My guest this week is Malcolm Dixon, Head of Quality Assurance at the University of Kent who has just published his first novel, The Little House on Everywhere Street
. We learn writing fiction is more indicative of who Malcolm is than his day job, and he tells me why good writing is an exercise in misdirection.
Malcolm has written short stories in the past, and his novel is about a house with doors that lead on to different cities. It’s all about what makes a happy family, in which the family members have misadventures and go missing in time.
He grew up in Liverpool in a different time when it was a deprived city, and Malcolm reveals that he has a prodigious memory and can remember the great Winter of 1963 and going to see the Beatles in 1965, as well as being able to remember learning to walk. He would listen to the charts on a Tuesday lunchtime and to football matches on the radio.
Malcolm did his first degree in Sunderland and went to graduate school at the University of Minnesota on a sports scholarship. We learn that football is the lingua franca of his family. He also tells me his Ed Stewart story. Stewpot was a genuine football (Everton) fan and even corrected Malcolm on a football fact.
His parents were born in the early 1920s and his father kept a seaman’s log. We hear about his being attacked by enemy fire and about his grandmothers who were widowed early.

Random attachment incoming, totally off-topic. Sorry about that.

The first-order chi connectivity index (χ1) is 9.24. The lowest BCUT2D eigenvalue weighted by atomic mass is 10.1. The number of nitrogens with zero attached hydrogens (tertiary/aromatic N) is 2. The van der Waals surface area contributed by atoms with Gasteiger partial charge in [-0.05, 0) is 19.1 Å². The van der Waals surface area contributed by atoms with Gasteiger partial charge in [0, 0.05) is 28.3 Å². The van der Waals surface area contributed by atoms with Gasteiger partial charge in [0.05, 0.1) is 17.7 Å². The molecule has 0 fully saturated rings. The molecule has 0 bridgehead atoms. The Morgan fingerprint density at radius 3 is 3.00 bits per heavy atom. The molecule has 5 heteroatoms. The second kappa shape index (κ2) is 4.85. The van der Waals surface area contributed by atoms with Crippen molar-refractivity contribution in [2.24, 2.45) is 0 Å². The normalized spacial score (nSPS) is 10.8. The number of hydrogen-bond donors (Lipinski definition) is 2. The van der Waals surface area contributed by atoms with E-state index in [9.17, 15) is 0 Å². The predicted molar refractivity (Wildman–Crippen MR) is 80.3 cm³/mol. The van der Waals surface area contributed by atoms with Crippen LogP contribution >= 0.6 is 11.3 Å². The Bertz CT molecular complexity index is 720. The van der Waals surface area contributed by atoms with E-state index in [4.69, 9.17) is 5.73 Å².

We learn about how Malcolm ended up doing his present role and how it isn’t who he is and we learn what his wife thinks his superpower is (letting people underestimate him). I ask Malcolm if he watches other people watching him.
With his new book he knew ‘this was it’, and he talks about how people believed in the project. He has other books in the pipeline – and indeed he has written a trilogy.
Then, at the end of the interview, we find out that Malcolm’s memories are mainly positive and that there isn’t much that he is nostalgic about, other than his children’s childhood, and he says why children are like Woody and Buzz from Toy Story.
Please note: Opinions expressed are solely those of Chris Deacy and Malcolm Dixon and do not necessarily represent the views or opinions of the University of Kent.